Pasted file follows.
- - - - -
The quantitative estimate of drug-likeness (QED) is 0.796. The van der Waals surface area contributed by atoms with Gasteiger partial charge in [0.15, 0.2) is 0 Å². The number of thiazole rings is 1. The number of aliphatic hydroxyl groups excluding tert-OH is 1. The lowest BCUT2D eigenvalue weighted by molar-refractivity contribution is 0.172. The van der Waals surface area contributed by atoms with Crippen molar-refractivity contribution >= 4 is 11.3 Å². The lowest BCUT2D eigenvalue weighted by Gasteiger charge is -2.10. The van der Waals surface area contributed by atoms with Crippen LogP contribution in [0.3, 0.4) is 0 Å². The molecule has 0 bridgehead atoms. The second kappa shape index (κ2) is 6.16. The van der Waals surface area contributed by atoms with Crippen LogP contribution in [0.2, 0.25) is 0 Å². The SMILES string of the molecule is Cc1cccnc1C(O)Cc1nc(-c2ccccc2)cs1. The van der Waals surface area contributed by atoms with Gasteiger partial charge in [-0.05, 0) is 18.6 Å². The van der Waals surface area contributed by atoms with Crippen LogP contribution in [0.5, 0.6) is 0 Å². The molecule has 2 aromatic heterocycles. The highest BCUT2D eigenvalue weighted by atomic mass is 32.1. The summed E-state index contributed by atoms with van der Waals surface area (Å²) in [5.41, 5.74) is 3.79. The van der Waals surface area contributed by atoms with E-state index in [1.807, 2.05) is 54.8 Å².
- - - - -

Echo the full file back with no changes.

The quantitative estimate of drug-likeness (QED) is 0.796. The van der Waals surface area contributed by atoms with Gasteiger partial charge in [0.15, 0.2) is 0 Å². The number of thiazole rings is 1. The number of aliphatic hydroxyl groups excluding tert-OH is 1. The lowest BCUT2D eigenvalue weighted by molar-refractivity contribution is 0.172. The van der Waals surface area contributed by atoms with Crippen molar-refractivity contribution >= 4 is 11.3 Å². The lowest BCUT2D eigenvalue weighted by Gasteiger charge is -2.10. The van der Waals surface area contributed by atoms with Crippen LogP contribution in [0.3, 0.4) is 0 Å². The molecule has 0 bridgehead atoms. The second kappa shape index (κ2) is 6.16. The van der Waals surface area contributed by atoms with Crippen LogP contribution in [0.2, 0.25) is 0 Å². The SMILES string of the molecule is Cc1cccnc1C(O)Cc1nc(-c2ccccc2)cs1. The van der Waals surface area contributed by atoms with Gasteiger partial charge in [-0.05, 0) is 18.6 Å². The van der Waals surface area contributed by atoms with Crippen LogP contribution in [0.5, 0.6) is 0 Å². The molecule has 2 aromatic heterocycles. The highest BCUT2D eigenvalue weighted by atomic mass is 32.1. The summed E-state index contributed by atoms with van der Waals surface area (Å²) in [5.41, 5.74) is 3.79. The van der Waals surface area contributed by atoms with E-state index in [1.807, 2.05) is 54.8 Å².